Look and See

The roots and bulbs and seeds were tired of waiting, and as there was no lion-of-winter lurking outside to hold them in, Spring has come early to the Southeast, and that’s quite alright with me, the Robins, the mosquitos and everyone in-between.


Here are native wildflowers you can find right now, near rivers and creeks and rock ledges that hold a little water, with thanks to my earthy Mama who frequently called me out of the creek-bed when I was little, collecting rocks and catching frogs, to make me see what was blooming on the banks.  She said I’d want to know one day, and now that day has come.


Behold the lovely Trout Lily (Erythronium Americanum) of Liliacease, the Lily Family.  She’s the reason we first drop down into the woodlands to flower-hunt in the Spring, hauling cameras and identification books, usually on the rumor that someone somewhere has already spotted her.  One of my favorite things about wildflowers is the foliage.  With cultivated varieties, they concentrate on the flower- the bigger the better- often to the detriment of the leaves.  The Trout Lily is so-called for the mottled basal leaves, similar to the speckled trout.


These are the flowers of the Round-lobed Hepatica (Anemone Americana).  They are very light purple to violet, the stem is hairy and the foliage is round and lobed, just like the name says, however the foliage is notably and strangely absent this year.  It could be the premature Spring-  but hopefully the leaves will come up soon and all will be well.


The petite and subtle Early Saxifrage could be passed by without notice as it clings to slopes, ledges and rocks.  The name Saxifrage in the latin means “rock-breaker”.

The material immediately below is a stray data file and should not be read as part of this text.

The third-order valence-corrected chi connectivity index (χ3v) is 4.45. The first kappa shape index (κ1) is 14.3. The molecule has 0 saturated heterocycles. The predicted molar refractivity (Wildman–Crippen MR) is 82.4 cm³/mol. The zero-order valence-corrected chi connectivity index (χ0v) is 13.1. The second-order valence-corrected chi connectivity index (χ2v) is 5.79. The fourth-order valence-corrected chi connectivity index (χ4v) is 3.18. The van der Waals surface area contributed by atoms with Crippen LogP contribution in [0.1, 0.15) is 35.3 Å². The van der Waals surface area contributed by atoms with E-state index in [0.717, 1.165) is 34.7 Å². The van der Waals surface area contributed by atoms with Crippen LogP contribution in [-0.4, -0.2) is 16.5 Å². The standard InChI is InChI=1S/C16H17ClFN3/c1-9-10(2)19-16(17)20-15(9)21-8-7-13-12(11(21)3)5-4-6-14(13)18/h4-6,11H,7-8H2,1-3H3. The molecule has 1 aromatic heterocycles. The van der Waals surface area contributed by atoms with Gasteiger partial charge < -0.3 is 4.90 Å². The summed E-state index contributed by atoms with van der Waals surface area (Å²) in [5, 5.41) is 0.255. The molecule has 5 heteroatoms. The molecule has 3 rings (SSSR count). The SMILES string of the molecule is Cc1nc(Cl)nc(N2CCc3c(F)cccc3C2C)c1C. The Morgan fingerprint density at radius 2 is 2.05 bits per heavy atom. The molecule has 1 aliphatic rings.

The above two pictures are of False Rue-Anemone, not to be confused with Rue-Anemone, though they are both in the Buttercup Family.   This is a rare find, only found in basic-mesic forests.


Spring-Beauties, or Wild Potato (Claytonia virginica) bring the first cheery mass of color to the new year.   There is a little tiny potato attached to the root system that is good to eat, although the quantity needed for a meal would require many hours of preparation, but still it’s good to know!   If only we could find a tree with sap that tasted like gravy, I’d happily be a woods-dweller.


Now here’s a special one.  One of the easiest of the Spring-bloomers, most commonly called Bloodroot (Sanguinaria canadensis) it also goes by many other names including Red Puccoon, Red Indian Paint, Turmeric, Snakebite and Pauson, which indicate all the myriad uses of the plant, from the dye and paint made from the juice, to the acrid powder of the dried root, to the highly toxic properties of the foliage.  It is in Papaveraceae  (the Poppy Family) and contains a compound, sanguinarine, that inhibits plaque formation on teeth and was harvested many years for this purpose.  It is now produced by a larger, faster-growing plume poppy.

The foliage of the Mayapple and Trillium are unfurling, with the blooms to join the late-season wildflowers, like Shooting-Star and Jack-in-the-Pulpit.

But right now (this very minute–get your boots on!) there are so many other lovely things to see, like moss, lichen, fungi and the dry golden leaves of the beech-tree, holding tight, adding to the beauty as long they can.



So go outside and look and see!

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